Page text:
Thieves’ Cant: What It Is and How to Use It
Updated: Dec 19, 2018
Thieves’ cant is unique to rogues and the criminal underbelly of Dungeons and Dragons. This skill can provide a great way for your party’s rogue to find out illicit information right under the nose of the authorities. Unfortunately, in many games, thieves’ cant isn’t used to its full potential. Learning more about thieves’ cant can help you come up with unique and memorable ways to utilize it to delight your players and improve your campaign.
Not Just a Language
It’s understandable why most players and DMs (we call them Quest Masters) fall back on using thieves’ cant like any other in-game language. After all, it’s not like we can speak Dwarvish or Undercommon, so the players generally just say “I say in Undercommon” to convey that they are changing languages. We also can’t speak thieves’ cant in real life, so it’s hard to know what to do with it.
Simply put, thieves’ cant is not just another language.
The whole point of thieves’ cant is that it can be used anywhere, in front of anyone, and those who haven’t trained to discern the hidden meaning will be none the wiser. It’s not as if the player will march up to the head of the thieves’ guild and start speaking nonsense, as that would obviously set off alarms to anyone who might overhear. No, they will sound as if they are having a normal conversation, but the words and how they are used will have an entirely different meaning to those who can communicate in thieves’ cant.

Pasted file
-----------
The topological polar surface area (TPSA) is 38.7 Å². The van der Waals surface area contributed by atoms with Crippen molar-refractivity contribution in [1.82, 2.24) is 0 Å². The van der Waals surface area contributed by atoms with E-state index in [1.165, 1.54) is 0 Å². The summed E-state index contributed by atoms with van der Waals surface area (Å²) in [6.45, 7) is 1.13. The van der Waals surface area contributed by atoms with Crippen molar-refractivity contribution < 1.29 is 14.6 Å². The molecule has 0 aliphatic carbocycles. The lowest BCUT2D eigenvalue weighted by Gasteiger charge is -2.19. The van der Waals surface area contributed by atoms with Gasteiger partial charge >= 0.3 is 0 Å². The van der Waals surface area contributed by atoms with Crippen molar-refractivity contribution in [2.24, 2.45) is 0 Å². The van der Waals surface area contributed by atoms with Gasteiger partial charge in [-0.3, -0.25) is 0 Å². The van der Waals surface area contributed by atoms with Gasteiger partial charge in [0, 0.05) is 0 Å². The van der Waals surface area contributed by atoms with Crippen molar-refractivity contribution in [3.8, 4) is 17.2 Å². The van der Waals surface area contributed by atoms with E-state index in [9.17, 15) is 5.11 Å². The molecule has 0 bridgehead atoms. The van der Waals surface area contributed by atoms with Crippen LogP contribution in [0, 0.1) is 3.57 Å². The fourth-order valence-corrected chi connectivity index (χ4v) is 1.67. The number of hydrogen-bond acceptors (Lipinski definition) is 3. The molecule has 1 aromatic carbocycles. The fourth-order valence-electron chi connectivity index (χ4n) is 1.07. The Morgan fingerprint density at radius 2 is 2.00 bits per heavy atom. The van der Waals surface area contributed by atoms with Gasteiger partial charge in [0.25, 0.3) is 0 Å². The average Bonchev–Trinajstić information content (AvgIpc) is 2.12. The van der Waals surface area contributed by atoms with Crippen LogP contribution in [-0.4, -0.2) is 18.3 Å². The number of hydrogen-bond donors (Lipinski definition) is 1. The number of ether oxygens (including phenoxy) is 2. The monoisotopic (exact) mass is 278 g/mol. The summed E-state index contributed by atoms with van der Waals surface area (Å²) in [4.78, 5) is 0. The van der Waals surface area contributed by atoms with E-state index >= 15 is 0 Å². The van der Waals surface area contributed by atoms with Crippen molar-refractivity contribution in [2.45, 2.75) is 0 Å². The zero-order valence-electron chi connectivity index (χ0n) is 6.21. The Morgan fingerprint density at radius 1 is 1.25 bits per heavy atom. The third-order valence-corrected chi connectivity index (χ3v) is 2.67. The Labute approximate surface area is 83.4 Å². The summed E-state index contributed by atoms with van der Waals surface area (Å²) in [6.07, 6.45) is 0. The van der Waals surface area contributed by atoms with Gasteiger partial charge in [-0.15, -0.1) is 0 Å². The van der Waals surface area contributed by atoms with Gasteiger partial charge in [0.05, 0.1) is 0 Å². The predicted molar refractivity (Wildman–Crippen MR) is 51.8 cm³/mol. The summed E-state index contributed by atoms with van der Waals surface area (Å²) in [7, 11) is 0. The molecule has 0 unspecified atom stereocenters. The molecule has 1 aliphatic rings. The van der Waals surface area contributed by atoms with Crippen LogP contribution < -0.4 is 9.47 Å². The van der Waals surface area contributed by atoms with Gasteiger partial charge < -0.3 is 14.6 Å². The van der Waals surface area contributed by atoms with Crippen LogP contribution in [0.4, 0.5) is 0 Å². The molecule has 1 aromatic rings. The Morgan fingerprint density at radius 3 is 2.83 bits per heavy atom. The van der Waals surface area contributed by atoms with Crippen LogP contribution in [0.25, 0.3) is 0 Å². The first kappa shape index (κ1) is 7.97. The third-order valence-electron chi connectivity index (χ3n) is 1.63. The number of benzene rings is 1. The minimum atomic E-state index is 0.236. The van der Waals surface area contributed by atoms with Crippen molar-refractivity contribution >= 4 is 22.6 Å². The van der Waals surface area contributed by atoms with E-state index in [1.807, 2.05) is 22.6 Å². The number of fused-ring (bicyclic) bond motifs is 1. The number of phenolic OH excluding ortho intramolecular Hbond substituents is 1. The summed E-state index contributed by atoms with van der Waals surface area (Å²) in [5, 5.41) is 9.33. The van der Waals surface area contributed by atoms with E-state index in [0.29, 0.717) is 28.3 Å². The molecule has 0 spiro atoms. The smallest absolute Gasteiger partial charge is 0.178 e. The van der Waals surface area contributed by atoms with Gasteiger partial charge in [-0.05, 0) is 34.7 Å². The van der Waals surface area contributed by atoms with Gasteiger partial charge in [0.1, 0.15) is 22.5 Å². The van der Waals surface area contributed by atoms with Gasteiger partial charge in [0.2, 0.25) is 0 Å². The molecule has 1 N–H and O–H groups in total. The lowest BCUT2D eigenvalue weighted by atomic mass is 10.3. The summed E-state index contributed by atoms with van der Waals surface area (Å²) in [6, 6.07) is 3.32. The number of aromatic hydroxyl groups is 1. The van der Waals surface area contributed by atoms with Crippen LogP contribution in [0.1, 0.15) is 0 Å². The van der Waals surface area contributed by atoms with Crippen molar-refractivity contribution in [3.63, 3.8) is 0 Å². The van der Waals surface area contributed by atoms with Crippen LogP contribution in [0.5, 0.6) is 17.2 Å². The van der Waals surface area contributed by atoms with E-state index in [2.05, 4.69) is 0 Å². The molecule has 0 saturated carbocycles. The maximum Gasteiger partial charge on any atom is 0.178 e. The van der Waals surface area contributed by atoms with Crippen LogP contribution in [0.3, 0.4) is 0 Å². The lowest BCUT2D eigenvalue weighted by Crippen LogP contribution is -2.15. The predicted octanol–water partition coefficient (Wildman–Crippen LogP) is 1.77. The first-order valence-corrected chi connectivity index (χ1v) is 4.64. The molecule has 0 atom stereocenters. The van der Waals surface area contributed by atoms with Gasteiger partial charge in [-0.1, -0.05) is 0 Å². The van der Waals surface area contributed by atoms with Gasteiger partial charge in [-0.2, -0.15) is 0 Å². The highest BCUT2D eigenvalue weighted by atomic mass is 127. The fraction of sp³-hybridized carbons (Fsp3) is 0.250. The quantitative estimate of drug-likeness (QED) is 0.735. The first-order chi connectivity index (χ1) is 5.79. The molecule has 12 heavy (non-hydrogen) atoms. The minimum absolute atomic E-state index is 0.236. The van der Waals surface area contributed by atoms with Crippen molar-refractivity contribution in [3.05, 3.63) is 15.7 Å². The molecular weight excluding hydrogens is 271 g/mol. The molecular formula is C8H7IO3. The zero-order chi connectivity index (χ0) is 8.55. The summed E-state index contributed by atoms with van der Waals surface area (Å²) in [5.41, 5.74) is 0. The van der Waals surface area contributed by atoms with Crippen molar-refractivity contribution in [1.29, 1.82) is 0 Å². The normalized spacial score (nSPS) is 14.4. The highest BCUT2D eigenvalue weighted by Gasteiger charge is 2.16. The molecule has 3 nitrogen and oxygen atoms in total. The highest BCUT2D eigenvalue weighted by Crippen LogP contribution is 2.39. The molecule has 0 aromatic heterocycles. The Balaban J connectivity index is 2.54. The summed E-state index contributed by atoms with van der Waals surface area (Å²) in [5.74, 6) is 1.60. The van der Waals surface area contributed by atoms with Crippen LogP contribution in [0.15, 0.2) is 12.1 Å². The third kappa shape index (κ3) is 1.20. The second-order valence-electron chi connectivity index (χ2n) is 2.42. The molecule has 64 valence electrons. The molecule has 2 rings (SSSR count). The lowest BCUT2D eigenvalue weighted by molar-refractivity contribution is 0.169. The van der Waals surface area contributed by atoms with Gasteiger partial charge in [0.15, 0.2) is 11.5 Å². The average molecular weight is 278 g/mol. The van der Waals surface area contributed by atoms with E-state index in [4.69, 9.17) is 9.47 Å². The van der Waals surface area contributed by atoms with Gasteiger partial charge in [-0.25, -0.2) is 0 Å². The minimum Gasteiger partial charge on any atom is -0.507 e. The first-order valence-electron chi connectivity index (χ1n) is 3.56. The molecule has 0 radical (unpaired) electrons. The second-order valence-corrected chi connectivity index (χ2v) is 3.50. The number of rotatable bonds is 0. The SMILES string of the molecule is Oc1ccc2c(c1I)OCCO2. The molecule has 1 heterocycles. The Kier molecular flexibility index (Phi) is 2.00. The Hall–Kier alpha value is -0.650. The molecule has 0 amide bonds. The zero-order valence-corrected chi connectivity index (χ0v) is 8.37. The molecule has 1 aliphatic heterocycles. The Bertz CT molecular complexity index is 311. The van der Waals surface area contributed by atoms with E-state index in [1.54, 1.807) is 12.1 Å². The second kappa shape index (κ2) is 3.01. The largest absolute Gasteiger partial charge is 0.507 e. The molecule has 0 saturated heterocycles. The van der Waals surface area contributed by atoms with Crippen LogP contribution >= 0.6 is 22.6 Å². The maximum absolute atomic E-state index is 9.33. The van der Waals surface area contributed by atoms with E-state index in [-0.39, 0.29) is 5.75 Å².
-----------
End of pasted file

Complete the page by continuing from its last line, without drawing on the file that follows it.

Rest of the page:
For example, your rogue might say something like: “the weather in town has been a little cloudy, but I hear it’s a little clearer out on the roads to the east.”
To any eavesdropper, it’s a perfectly innocuous conversation, but to another character who knows thieves’ cant, they know they’ve just been warned that the town is patrolled heavily by guards and that the roads aren’t watched as closely.
It is also important to note that thieves’ cant is more than just a spoken code. It also involves physical movements and sometimes even drawn symbols. Many people like to use the real-life hobo code, a series of symbols that transient workers once used to alert their fellows about their surroundings. If you’re a QM, who likes making props, drawing out the symbols that your rogue might find in town can be a great way to improve immersion in the game.
When using a visual cipher like the hobo code, you may want to consider meeting with your rogue player out-of-game to let them know what your thoughts are, including what sort of things various symbols might indicate and where they can often be found. If their character knows thieves’ cant involves symbols in the world you’re playing in, the player will need to know as well, so they recognize when to try to look for these symbols with investigation checks.
When it comes to the parts of thieves’ cant that involve physical movement, you have lots of room for creativity. You could describe the movements that the character sees, sure, but if you’re playing in person or over a webcam, why not act it out yourself? It can be something as simple as scratching your left eyebrow or rubbing at an ear -- every little gesture might mean something in thieves’ cant. Like the symbols, this is something to establish with the rogue player outside of the game.